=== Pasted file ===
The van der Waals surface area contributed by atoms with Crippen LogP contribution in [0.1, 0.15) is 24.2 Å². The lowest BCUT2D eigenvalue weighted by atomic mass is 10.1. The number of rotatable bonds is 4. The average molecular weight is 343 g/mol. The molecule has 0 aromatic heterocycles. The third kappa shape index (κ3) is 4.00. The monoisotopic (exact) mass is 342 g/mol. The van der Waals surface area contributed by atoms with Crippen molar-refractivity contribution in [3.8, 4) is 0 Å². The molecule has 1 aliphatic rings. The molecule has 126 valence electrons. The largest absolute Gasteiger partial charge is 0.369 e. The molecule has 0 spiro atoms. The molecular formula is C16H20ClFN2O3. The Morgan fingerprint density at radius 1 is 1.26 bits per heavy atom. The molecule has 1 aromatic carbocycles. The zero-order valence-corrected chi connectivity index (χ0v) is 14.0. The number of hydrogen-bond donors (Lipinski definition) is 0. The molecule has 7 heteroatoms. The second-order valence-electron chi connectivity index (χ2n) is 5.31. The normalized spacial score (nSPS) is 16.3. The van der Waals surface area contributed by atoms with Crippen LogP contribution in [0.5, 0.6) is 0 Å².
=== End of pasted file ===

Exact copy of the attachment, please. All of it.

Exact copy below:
The van der Waals surface area contributed by atoms with Crippen LogP contribution in [0.1, 0.15) is 24.2 Å². The lowest BCUT2D eigenvalue weighted by atomic mass is 10.1. The number of rotatable bonds is 4. The average molecular weight is 343 g/mol. The molecule has 0 aromatic heterocycles. The third kappa shape index (κ3) is 4.00. The monoisotopic (exact) mass is 342 g/mol. The van der Waals surface area contributed by atoms with Crippen molar-refractivity contribution in [3.8, 4) is 0 Å². The molecule has 1 aliphatic rings. The molecule has 126 valence electrons. The largest absolute Gasteiger partial charge is 0.369 e. The molecule has 0 spiro atoms. The molecular formula is C16H20ClFN2O3. The Morgan fingerprint density at radius 1 is 1.26 bits per heavy atom. The molecule has 1 aromatic carbocycles. The zero-order valence-corrected chi connectivity index (χ0v) is 14.0. The number of hydrogen-bond donors (Lipinski definition) is 0. The molecule has 7 heteroatoms. The second-order valence-electron chi connectivity index (χ2n) is 5.31. The normalized spacial score (nSPS) is 16.3. The van der Waals surface area contributed by atoms with Crippen LogP contribution in [0.5, 0.6) is 0 Å².